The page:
About 20,000 Jews lived in Rostow. Few fled as the Germans advanced. They were urbanized, unprepared for life hiding in the country. Many did not fear the Germans, having studied in German universities. The Germans rounded up the Jews and marched the men to a ravine just outside the city--Zmiyovskaya Balka, or the ravine of the snakes (August 11, 1942). There the killing squads shot them. The women, children and elderly followed. The Nazi killing squads gassed them in trucks and dumped their bodies in the same ravine. Communists functinaries and Red Army soldiers along with their families were also killed and buried there along with their families. The death toll came to 27,000 people. Most of Rostov's Jews who survived the War were serving with the Red Army.

VIDEO: GERMAN NEWSREEL: CAPTURE OF ROSTOV: PART 1



PART 2



1943: GERMANS LOSE ROSTOV

With defeat looming at Stalingrad, German commanders in Caucasus begin withdrawing northward through Rostov (January 2, 1943). The last elements of the 6th Army surrender at Stalingrad (February 2, 1943). Red Army spearheads drive toward Rostov, Kharkov, and Kursk. The Soviets retake Rostov (February 14).

Source: Histdo.com






The Germans settling down in Rostov in July 1942. Russian boys carry their luggage. For food perhaps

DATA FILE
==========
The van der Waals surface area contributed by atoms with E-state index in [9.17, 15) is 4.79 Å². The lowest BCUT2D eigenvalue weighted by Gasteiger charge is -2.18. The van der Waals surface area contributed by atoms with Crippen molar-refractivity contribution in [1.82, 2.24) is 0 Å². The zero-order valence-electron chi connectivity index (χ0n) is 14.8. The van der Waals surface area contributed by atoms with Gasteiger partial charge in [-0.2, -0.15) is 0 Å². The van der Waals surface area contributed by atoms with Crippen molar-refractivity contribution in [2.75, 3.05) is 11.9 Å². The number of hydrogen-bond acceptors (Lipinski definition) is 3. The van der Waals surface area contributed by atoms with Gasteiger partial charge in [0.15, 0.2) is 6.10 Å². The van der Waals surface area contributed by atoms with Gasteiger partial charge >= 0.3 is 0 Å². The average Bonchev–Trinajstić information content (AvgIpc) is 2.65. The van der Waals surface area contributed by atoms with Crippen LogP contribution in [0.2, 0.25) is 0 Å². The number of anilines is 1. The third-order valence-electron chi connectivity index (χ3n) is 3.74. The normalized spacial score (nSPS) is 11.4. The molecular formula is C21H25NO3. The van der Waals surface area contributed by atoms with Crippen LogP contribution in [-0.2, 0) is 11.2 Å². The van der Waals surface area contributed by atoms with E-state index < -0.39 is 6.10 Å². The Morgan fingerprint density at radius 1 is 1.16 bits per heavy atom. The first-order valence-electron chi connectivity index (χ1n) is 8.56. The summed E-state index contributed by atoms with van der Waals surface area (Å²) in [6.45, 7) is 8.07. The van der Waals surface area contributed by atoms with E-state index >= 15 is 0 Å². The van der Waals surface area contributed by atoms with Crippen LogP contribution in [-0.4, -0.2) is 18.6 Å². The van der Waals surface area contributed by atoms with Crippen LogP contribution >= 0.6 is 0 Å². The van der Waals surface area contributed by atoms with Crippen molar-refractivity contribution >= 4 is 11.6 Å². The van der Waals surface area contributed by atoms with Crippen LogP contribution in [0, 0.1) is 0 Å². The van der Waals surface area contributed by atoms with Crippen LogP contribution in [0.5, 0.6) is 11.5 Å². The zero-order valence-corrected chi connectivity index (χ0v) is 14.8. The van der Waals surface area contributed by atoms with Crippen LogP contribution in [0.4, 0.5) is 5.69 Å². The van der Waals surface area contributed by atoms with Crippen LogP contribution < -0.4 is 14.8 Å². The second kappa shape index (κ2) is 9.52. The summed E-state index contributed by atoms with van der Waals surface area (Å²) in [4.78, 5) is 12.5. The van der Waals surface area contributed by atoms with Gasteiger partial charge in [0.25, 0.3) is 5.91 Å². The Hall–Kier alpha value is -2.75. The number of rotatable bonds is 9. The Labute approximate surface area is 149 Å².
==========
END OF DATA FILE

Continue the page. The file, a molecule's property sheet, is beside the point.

A Soviet ace pilot captured by the Germans

The Russians attack to recapture Rostov







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WW2 SPECIALS

Von Stauffenberg: The Man Who Almost Killed HITLER
After several unsuccessful tries by Stauffenberg to meet Hitler, G├Âring and Himmler when they were together, he went ahead with the attempt at Wolfsschanze on 20 July, 1944. Stauffenberg entered the briefing room carrying a briefcase containing two small bombs. The location had unexpectedly been changed from the subterranean F├╝hrerbunker to Speer's wooden barrack/hut. He left the room to arm the first bomb with specially-adapted pliers, a task made difficult because he had lost his right hand and had only three fingers on his left. A guard knocked and opened the door, urging him to hurry as the meeting was about to begin. As a result, Stauffenberg was able to arm only one of the bombs. He left the second bomb with his aide-de-camp, Werner von Haeften, and returned to the briefing room, where he placed the briefcase under the conference table, as close as he could to Hitler. Some minutes later, he excused himself and left the room.

Please note...

In articles related to the Eastern Front of WW2, the Soviet Union has been commonly referred to as Russia. This is because the Soviet Union was mainly Russia. Other states like Ukraine, Georgia, Byelorussia were in comparision very small.
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Quotes about War...

"I'm fed up to the ears with old men dreaming up wars for young men to die in."
--George McGovern

Quotes about War....

'Politics is war without bloodshed while war is politics with bloodshed."
--Mao Tse-Tung (1893 - 1976)

Quotes about War....

"We have failed to grasp the fact that mankind is becoming a single unit, and that for a unit to fight against itself is suicide."
--Havelock Ellis

Quotes about war....

"War grows out of the desire of the individual to gain advantage at the expense of his fellow man."
--Napoleon Hill